Retired township officer now in Martial Arts Hall of Fame

Kenn Hill’s career as a stuntman is a lifelong dream realized

Kenn Hill’s infatuation with stunt work began as a child watching the TV western “The Range Rider.”

Kenn Hill is a retired Cinnaminson police officer who was recently inducted into Atlantic City’s Martial Arts Hall of Fame, not for his law enforcement work but as a stuntman.

Hill developed an interest in film and television while watching Jack Mahoney’s wild stunts in the 1950s TV western “The Range Rider.” Eventually, being a stuntman became his lifelong dream. He read movie magazines and books on stunts. In 1970, Hill wrote letters to famous stuntman John Hagner and the two became close friends.

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Hill filmed his first movie, “Skatetown USA,” while on vacation in Los Angeles, after visiting Hanger on the set and getting a walk-on role. One stuntman didn’t show up, and the assistant director asked Hill to step in.

Stunt work isn’t a huge stretch for Hill, and his career as a policeman actually prepared him for it.

“Maybe getting into scuffles with certain bad guys came in handy,” said Hill, who also noted that the physical demands of police work helped with his stunt acting. “You have to stay in shape. I also do bodybuilding, which makes the job easy to do.”

Hill has participated in some risky stunts.

“In “The Italian Job,” I was in a car on a two-lane road, and the cars were coming at each other at a certain speed,” he recalled. “I was on a slope, and had to make sure I wouldn’t fall off and that the stuntwoman was safe.”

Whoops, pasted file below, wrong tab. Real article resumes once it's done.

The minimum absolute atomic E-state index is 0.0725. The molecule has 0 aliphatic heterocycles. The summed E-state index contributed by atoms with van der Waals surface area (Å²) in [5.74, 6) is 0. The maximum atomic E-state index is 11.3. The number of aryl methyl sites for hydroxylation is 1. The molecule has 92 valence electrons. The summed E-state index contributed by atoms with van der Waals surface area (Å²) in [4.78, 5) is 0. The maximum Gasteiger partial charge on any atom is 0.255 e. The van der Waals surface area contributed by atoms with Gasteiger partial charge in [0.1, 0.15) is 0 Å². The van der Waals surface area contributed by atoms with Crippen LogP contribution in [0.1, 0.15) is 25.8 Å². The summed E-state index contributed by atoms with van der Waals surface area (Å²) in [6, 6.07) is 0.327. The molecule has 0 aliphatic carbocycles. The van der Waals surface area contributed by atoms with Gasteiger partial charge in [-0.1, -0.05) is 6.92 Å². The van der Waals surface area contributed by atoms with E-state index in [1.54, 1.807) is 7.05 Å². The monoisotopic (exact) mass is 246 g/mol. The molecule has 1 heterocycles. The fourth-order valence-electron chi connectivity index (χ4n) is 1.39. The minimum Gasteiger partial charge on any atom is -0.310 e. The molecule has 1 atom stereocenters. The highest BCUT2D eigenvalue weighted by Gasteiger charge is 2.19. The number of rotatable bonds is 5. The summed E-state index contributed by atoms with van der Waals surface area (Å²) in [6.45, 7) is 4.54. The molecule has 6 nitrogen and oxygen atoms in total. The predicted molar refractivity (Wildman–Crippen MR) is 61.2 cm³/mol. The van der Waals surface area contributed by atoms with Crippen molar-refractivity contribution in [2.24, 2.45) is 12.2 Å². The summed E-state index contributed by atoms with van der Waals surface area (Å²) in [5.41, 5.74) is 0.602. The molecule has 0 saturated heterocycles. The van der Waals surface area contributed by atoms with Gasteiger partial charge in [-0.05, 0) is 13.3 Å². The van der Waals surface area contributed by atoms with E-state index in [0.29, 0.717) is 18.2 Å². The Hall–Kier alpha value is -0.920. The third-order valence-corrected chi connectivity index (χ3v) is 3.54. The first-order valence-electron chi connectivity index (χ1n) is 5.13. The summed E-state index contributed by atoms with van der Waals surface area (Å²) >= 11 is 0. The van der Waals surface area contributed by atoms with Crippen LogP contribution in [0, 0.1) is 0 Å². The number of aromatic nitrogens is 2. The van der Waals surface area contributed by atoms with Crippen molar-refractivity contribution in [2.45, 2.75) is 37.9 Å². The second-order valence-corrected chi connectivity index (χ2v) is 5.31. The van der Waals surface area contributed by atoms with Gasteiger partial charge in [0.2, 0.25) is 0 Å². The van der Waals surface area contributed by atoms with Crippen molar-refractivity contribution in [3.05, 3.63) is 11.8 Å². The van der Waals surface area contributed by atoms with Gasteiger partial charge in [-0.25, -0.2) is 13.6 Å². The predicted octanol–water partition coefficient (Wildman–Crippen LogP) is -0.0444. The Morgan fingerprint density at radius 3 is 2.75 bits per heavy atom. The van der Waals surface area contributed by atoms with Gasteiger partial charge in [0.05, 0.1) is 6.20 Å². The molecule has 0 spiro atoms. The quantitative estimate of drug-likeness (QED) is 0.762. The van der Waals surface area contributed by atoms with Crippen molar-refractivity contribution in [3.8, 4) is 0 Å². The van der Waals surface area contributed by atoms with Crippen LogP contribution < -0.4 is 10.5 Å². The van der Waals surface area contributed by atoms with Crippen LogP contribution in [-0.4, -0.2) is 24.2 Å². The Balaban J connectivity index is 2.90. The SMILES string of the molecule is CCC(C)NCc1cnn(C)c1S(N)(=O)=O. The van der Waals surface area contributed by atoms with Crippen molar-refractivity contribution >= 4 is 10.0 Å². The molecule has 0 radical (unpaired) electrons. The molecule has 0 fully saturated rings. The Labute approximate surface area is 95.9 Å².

For Hill, stunt work has resulted in memorable moments, including meeting Tom Sellect on the set of Magnum P.I.” and having a chat with him about their love of baseball.

“I had a small part, and my wife Shiri was in it with me,’’ he explained. “We met Tom and got pictures with him and the cast.” 

On Father’s Day weekend, Hill’s hard stuntman work paid off. Both Hill and his son, Kenn Jr., were inducted into the hall of fame at Harrah’s Resort.

“My son was inducted for his work in martial arts as a Black Belt,” said the elder Hill, who initially did not know he was eligible. “I knew the event was coming up and was going to attend to support him.” 

Hill Sr. said he was glad he didn’t initially know about his hall eligibility, because it came as a nice surprise. He received a trophy for his work and a picture to capture the memory. While he is no longer a Cinnaminson cop, Hill still works as a stuntman in shows for the Wild West City theme park in Byram Township, something he’s done for 27 of the park’s seasons.

“It’s something to still do, and I’m still looking for my first Western film,” he acknowledged, adding that anyone can achieve their dreams at any age. “It’s more than a dream, it’s your destiny. If you stay with it mentally, it comes in an unexpected way.”


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